Tennis Elbow

Brendan Regan

Tennis elbow, or Lateral Epicondylalgia (LE) is the most frequent cause of elbow pain with approximately 1% to 3% of the population being diagnosed in their lifetime. It usually stems from repetitive loading of the extensor muscles of the forearm resulting in a degenerative process of the common extensor origin’s muscles and tendon. This usually results in pain with basic tasks such as gripping, holding a jug, turning a tap, opening a jar or even just bending and straightening your elbow joint. The condition is particularly common in 35 to 50 year olds in the workforce and can produce significant disability affecting work productivity and activities of daily living.  Office workers, manual workers and tennis players have an increased risk, with the excess stress placed on the outer forearm muscles in these occupations.


Common Causes

Increase in demand for gripping activities is a common cause - increased weights training, new renovation projects, long gardening or landscaping days are common ways the extensor muscles of your forearm gets overused. A direct blunt force to the elbow may also set off an irritation of the common extensor tendon.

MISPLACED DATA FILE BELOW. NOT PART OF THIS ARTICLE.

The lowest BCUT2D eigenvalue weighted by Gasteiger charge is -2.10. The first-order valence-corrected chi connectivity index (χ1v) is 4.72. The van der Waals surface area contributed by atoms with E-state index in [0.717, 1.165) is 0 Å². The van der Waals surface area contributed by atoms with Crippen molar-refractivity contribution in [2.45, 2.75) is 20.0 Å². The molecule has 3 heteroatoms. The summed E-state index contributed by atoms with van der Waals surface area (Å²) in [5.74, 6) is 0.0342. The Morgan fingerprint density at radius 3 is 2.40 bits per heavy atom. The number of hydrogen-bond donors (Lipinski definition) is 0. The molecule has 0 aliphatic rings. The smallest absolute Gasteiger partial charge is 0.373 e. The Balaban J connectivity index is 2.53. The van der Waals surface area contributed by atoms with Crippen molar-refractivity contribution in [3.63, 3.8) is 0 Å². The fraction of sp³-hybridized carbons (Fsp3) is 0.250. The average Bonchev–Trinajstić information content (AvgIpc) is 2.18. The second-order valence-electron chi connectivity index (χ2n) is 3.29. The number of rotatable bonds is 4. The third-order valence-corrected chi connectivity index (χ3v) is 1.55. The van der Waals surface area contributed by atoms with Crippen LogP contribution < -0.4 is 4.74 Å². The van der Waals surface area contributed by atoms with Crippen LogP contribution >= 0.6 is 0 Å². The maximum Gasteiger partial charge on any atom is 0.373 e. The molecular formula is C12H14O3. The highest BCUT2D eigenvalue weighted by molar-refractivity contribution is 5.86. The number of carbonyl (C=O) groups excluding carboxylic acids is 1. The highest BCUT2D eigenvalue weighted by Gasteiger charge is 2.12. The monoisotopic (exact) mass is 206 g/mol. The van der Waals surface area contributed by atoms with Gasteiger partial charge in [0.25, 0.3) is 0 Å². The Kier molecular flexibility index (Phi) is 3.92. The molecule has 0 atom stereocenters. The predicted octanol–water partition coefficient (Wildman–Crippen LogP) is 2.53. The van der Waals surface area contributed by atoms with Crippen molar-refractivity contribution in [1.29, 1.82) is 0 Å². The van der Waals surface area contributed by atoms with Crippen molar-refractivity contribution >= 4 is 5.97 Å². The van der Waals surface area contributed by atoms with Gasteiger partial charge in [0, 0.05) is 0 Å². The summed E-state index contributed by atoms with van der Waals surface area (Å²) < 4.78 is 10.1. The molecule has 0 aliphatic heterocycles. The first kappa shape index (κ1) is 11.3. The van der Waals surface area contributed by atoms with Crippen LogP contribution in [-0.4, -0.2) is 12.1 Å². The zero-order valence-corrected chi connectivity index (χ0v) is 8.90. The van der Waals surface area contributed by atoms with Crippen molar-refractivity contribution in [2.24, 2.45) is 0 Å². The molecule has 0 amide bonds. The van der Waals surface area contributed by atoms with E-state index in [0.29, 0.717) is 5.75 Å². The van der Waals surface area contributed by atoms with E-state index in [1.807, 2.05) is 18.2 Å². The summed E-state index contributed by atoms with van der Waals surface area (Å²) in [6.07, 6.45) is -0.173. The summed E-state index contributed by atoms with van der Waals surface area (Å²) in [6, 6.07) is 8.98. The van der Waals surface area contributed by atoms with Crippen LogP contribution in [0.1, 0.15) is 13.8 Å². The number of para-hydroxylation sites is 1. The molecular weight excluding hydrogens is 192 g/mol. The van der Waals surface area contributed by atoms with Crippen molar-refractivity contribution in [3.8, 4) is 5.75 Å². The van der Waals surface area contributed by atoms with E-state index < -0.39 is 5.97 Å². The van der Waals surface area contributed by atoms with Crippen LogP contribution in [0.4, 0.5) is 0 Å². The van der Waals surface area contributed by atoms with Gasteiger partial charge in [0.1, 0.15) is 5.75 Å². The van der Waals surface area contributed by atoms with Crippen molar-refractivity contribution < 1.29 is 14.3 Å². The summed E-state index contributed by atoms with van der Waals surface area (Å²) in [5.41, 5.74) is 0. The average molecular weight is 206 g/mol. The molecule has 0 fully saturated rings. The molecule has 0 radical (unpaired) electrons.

Diagnosis generally includes a history of repetitive wrist extension movements, changes in workload and potential sources of trauma. Physical examination should reproduce pain in the area of the lateral epicondyle in at least one of three ways: palpation of the attachment site of the muscles/tendon, resisted extension of the wrist, index or middle finger, or a firm grip. Imaging may be useful in confidently excluding a diagnosis of LE in the form of both ultrasound and MRI- however a patient’s history and clinical findings are generally sufficient. 


Management strategies for LE include physiotherapy, medication, bracing, injection therapies and surgical interventions. Principles of treatment include controlling pain, preserving movement, improving grip strength, returning to daily activities and preventing further decline. The majority of patients recover in the first year, and as such conservative treatment with rest and physiotherapy is recommended before considering invasive treatment. Exercise and manual therapy are at the core of rehabilitation; implementation of appropriate functional tasks, graded increase of load in the wrist extensors and motor control exercises coupled with massage, treating the neck and improving posture.

Physiotherapy management also focuses on reassurance about outcomes, education on self-management and strategies to avoid aggravation.

The Best Advice

  1. Reduce the risk of injury.  Whatever your age, sudden increases in exercise, particularly the intensity of exercise is a key cause of tendon injuries

  2. If you have pain with exercise, stop the activity that caused it.  Come in to see us if your pain doesn’t settle in a couple of days. It could save you months of pain and lost time in your favourite sport!

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